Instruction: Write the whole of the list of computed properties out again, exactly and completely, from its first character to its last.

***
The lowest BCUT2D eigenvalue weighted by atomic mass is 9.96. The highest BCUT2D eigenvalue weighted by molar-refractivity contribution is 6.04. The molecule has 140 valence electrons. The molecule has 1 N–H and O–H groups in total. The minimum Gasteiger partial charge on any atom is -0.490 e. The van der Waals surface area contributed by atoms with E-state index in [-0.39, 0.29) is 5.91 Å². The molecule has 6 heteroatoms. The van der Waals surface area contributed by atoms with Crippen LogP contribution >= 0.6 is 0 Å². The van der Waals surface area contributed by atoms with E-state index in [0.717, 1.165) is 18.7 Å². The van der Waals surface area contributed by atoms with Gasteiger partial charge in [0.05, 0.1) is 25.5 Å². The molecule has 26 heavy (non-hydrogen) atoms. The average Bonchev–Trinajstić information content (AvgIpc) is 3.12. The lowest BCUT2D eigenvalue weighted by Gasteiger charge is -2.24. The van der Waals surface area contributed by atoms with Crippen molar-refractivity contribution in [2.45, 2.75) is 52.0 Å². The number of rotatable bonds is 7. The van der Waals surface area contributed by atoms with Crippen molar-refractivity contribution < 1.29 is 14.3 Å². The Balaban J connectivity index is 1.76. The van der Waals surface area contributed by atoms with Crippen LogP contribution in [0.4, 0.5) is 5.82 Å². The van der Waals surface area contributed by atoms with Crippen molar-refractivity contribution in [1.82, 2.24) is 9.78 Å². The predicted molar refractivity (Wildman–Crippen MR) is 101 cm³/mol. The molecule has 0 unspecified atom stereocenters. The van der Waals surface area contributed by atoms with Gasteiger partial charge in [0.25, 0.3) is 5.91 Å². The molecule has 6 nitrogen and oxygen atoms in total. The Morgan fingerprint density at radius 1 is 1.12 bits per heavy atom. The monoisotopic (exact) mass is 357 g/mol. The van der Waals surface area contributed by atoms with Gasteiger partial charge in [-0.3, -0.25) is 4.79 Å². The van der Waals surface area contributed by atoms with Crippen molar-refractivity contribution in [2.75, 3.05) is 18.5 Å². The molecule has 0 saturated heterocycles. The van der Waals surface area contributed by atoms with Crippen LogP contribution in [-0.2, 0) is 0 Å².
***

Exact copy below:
The lowest BCUT2D eigenvalue weighted by atomic mass is 9.96. The highest BCUT2D eigenvalue weighted by molar-refractivity contribution is 6.04. The molecule has 140 valence electrons. The molecule has 1 N–H and O–H groups in total. The minimum Gasteiger partial charge on any atom is -0.490 e. The van der Waals surface area contributed by atoms with E-state index in [-0.39, 0.29) is 5.91 Å². The molecule has 6 heteroatoms. The van der Waals surface area contributed by atoms with Crippen LogP contribution >= 0.6 is 0 Å². The van der Waals surface area contributed by atoms with E-state index in [0.717, 1.165) is 18.7 Å². The van der Waals surface area contributed by atoms with Gasteiger partial charge in [0.05, 0.1) is 25.5 Å². The molecule has 26 heavy (non-hydrogen) atoms. The average Bonchev–Trinajstić information content (AvgIpc) is 3.12. The lowest BCUT2D eigenvalue weighted by Gasteiger charge is -2.24. The van der Waals surface area contributed by atoms with Crippen molar-refractivity contribution in [2.45, 2.75) is 52.0 Å². The number of rotatable bonds is 7. The van der Waals surface area contributed by atoms with Crippen molar-refractivity contribution < 1.29 is 14.3 Å². The Balaban J connectivity index is 1.76. The van der Waals surface area contributed by atoms with Crippen LogP contribution in [0.4, 0.5) is 5.82 Å². The van der Waals surface area contributed by atoms with Crippen molar-refractivity contribution in [1.82, 2.24) is 9.78 Å². The predicted molar refractivity (Wildman–Crippen MR) is 101 cm³/mol. The molecule has 0 unspecified atom stereocenters. The van der Waals surface area contributed by atoms with Gasteiger partial charge in [0.25, 0.3) is 5.91 Å². The molecule has 6 nitrogen and oxygen atoms in total. The Morgan fingerprint density at radius 1 is 1.12 bits per heavy atom. The monoisotopic (exact) mass is 357 g/mol. The van der Waals surface area contributed by atoms with Gasteiger partial charge in [-0.3, -0.25) is 4.79 Å². The van der Waals surface area contributed by atoms with Crippen molar-refractivity contribution in [2.75, 3.05) is 18.5 Å². The molecule has 0 saturated heterocycles. The van der Waals surface area contributed by atoms with Crippen LogP contribution in [-0.2, 0) is 0 Å².